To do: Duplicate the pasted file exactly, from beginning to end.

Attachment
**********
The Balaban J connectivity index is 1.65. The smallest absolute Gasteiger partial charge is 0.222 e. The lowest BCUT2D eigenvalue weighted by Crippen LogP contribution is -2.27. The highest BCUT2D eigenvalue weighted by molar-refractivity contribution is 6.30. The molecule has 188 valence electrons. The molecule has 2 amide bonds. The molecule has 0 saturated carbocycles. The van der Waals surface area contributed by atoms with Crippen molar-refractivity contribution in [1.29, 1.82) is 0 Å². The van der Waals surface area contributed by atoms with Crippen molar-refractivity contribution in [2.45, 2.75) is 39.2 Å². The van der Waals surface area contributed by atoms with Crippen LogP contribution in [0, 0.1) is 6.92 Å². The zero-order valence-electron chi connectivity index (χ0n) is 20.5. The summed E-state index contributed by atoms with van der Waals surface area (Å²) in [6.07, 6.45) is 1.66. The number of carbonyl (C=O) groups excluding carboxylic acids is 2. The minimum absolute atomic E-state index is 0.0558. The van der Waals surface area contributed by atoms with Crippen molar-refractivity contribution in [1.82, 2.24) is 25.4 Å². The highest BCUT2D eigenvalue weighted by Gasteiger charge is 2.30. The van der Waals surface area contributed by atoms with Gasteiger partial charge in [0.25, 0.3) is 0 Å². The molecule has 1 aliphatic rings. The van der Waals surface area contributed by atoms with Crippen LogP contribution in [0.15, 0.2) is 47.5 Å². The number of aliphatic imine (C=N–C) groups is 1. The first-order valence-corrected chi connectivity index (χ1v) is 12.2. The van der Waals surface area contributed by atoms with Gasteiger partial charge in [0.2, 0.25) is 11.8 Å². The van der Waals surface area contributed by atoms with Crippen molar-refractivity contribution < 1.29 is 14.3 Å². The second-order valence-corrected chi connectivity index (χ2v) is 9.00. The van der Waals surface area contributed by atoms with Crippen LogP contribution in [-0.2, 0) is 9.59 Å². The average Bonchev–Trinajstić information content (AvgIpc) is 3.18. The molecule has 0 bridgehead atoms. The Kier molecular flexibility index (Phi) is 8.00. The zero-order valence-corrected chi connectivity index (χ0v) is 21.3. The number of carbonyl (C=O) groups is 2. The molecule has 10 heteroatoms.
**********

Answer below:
The Balaban J connectivity index is 1.65. The smallest absolute Gasteiger partial charge is 0.222 e. The lowest BCUT2D eigenvalue weighted by Crippen LogP contribution is -2.27. The highest BCUT2D eigenvalue weighted by molar-refractivity contribution is 6.30. The molecule has 188 valence electrons. The molecule has 2 amide bonds. The molecule has 0 saturated carbocycles. The van der Waals surface area contributed by atoms with Crippen molar-refractivity contribution in [1.29, 1.82) is 0 Å². The van der Waals surface area contributed by atoms with Crippen molar-refractivity contribution in [2.45, 2.75) is 39.2 Å². The van der Waals surface area contributed by atoms with Crippen LogP contribution in [0, 0.1) is 6.92 Å². The zero-order valence-electron chi connectivity index (χ0n) is 20.5. The summed E-state index contributed by atoms with van der Waals surface area (Å²) in [6.07, 6.45) is 1.66. The number of carbonyl (C=O) groups excluding carboxylic acids is 2. The minimum absolute atomic E-state index is 0.0558. The van der Waals surface area contributed by atoms with Crippen molar-refractivity contribution in [1.82, 2.24) is 25.4 Å². The highest BCUT2D eigenvalue weighted by Gasteiger charge is 2.30. The van der Waals surface area contributed by atoms with Gasteiger partial charge in [0.25, 0.3) is 0 Å². The molecule has 1 aliphatic rings. The van der Waals surface area contributed by atoms with Crippen LogP contribution in [0.15, 0.2) is 47.5 Å². The number of aliphatic imine (C=N–C) groups is 1. The first-order valence-corrected chi connectivity index (χ1v) is 12.2. The van der Waals surface area contributed by atoms with Gasteiger partial charge in [0.2, 0.25) is 11.8 Å². The van der Waals surface area contributed by atoms with Crippen molar-refractivity contribution < 1.29 is 14.3 Å². The second-order valence-corrected chi connectivity index (χ2v) is 9.00. The van der Waals surface area contributed by atoms with Crippen LogP contribution in [-0.2, 0) is 9.59 Å². The average Bonchev–Trinajstić information content (AvgIpc) is 3.18. The molecule has 0 bridgehead atoms. The Kier molecular flexibility index (Phi) is 8.00. The zero-order valence-corrected chi connectivity index (χ0v) is 21.3. The number of carbonyl (C=O) groups is 2. The molecule has 10 heteroatoms.